Saying Goodbye To The Two-Year Contract
Like most everyone else, since getting my first cell phone in early 1990, I’ve signed a service contract. That first one was for a year, but now they’re all mostly two-year contracts. But when our last contract ran out a year ago, we didn’t rush in to get a newer – read: more expensive – phone because we just didn’t want to sign up for another two years. We’re getting more resistant in our… (cough)… maturity.
Whenever we’d talk to our provider and ask about new phones over the past year, we’d learn that we’d have to buy a minimum data package which would push our monthly bill up to $130 between us, and that would be with limited minutes and data, plus that ubiquitous two-year contract.
We had looked at Straight Talk in Walmart a couple of times but couldn’t seem to find someone who could connect the dots for us about their service.
But then, last week, I got yet another email from Walmart touting their current store specials, and it included a blurb about the Samsung Proclaim which was available on their Straight Talk network.
I snooped about online for descriptions and reviews and, basically, it looked like a decent phone that would do everything we would want and then some. It’s not the very latest and greatest – it was introduced in May of 2012. According to information I found, it’s a rebranded Samsung Illusion just for the Straight Talk network. And we learned in the store that this phone uses Verizon’s national network, so we get the same coverage we’ve had on our previous phones.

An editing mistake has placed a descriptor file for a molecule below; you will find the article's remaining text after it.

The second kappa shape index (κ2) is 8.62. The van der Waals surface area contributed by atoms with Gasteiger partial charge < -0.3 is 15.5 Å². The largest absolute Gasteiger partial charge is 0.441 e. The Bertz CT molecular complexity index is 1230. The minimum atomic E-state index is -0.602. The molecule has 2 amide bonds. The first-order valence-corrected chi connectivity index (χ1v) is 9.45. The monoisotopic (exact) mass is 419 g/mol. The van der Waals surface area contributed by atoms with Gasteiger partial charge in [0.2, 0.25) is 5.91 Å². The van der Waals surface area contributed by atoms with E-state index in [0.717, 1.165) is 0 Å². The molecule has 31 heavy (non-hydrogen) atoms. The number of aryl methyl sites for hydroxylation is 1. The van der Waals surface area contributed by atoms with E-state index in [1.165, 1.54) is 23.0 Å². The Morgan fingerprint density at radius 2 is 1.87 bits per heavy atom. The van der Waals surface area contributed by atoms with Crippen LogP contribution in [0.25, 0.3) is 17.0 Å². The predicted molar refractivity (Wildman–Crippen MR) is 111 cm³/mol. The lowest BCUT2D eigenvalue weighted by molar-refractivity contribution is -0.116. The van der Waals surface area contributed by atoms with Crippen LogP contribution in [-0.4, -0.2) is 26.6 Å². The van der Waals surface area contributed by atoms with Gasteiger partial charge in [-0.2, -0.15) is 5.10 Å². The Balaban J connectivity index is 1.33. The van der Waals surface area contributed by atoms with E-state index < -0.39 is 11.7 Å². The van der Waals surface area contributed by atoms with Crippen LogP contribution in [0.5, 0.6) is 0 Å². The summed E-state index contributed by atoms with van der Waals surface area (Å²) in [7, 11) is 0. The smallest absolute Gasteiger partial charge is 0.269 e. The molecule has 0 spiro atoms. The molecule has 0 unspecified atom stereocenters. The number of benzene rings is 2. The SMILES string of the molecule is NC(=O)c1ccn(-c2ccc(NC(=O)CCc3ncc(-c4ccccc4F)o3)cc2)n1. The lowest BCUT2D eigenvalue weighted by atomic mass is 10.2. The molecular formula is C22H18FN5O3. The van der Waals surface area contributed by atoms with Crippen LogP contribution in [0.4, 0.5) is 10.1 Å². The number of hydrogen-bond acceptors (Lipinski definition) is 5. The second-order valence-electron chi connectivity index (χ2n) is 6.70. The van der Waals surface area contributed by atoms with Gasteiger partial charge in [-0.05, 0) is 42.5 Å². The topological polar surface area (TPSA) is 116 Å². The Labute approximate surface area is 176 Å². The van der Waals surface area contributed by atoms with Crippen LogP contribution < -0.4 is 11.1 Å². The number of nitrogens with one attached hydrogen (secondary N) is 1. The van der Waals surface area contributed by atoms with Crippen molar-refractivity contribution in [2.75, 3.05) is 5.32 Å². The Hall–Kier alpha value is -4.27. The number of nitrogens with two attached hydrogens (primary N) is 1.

We decided to go for it and paid $149 each for the two phones, plus we kicked in an additional $15 each for a two-year full-replacement warranty. If we drop it or lose it overboard, it’ll be replaced.
A month of service including unlimited minutes, data and texts is $45 with no contract. Our service is simply charged to a credit card every month. As of this writing, we’ve had them for less than a week but we’re rapidly turning into smartphone junkies. I’m already accessing stock market data, playing Solitaire when I have to wait somewhere for a few minutes, checking the weather radar, and scanning email.
I can feel myself becoming a glassy-eyed digital zombie but at least I feel as though I got a good deal. And a nifty phone. And no contract.
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